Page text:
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Malfatti circles





Malfatti circles
In 1803 the Italian mathematician Giovanni Malfatti (1731–1807) posed the following problem: Given a triangle, find three non-overlapping circles inside it such that the sum of their areas is maximal. Malfatti and many other mathematicians thought that the solution is given by the three circles each of which is tangent to the other two and also to two sides of the triangle. Malfatti computed the radii of these circles, and they are now known as Malfatti's circles.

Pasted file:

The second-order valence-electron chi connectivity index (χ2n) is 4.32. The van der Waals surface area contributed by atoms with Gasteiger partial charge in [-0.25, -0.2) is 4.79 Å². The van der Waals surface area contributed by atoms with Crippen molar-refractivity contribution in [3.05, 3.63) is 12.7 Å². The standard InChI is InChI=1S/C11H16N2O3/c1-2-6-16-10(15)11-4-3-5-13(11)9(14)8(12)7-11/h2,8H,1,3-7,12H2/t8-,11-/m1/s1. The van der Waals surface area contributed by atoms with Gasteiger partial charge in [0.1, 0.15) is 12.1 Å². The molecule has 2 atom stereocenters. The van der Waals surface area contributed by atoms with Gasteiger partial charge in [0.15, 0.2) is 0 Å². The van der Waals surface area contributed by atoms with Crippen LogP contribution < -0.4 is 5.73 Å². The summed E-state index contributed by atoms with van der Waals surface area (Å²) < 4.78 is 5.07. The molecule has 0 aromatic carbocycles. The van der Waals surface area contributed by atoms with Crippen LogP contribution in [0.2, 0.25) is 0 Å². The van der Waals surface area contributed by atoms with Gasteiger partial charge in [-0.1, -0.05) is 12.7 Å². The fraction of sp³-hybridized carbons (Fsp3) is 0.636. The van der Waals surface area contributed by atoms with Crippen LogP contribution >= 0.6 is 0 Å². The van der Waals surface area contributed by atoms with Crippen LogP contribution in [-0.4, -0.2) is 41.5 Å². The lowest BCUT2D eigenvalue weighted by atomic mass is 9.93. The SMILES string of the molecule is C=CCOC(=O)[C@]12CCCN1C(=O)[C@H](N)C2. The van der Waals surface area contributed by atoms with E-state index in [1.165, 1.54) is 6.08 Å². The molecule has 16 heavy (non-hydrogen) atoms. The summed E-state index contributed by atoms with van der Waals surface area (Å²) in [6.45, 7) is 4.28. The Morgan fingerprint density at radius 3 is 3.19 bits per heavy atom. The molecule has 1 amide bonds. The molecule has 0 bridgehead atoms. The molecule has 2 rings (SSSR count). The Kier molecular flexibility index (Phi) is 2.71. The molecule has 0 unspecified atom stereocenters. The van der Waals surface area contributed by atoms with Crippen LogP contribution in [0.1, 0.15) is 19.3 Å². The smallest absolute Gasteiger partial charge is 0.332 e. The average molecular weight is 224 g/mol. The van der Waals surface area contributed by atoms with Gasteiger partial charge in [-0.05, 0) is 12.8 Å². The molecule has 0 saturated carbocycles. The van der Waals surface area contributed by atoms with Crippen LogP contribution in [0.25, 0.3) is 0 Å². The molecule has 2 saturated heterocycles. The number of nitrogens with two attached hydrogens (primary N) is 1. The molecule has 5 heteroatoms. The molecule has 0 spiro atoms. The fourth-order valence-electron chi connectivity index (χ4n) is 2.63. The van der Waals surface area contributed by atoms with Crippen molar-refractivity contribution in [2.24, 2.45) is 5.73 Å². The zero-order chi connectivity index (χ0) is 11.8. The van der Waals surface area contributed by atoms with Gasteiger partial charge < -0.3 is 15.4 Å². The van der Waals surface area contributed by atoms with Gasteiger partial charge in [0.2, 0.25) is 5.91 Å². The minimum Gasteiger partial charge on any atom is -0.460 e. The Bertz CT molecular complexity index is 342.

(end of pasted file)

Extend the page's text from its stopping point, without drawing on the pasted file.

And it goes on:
Later it became clear that the conjecture of Malfatti is not true. In particular, Goldberg proved in 1969 that the Malfatti circles never give a solution of the Malfatti problem! In other words, for any triangle there are three nonintersecting circles inside it, whose areas are bigger than the area of the Malfatti circles. So far as is known, the Malfatti problem hasn't been solved yet in the general case although it seems reasonable to conjecture that the solution is given by what is called the greedy algorithm: We first inscribe a circle in the given triangle; then we inscribe a circle in the smallest angle of the triangle which is tangent to the first circle. The third circle is inscribed either in the same angle or in the middle angle of the triangle, depending on which of them has the bigger area.


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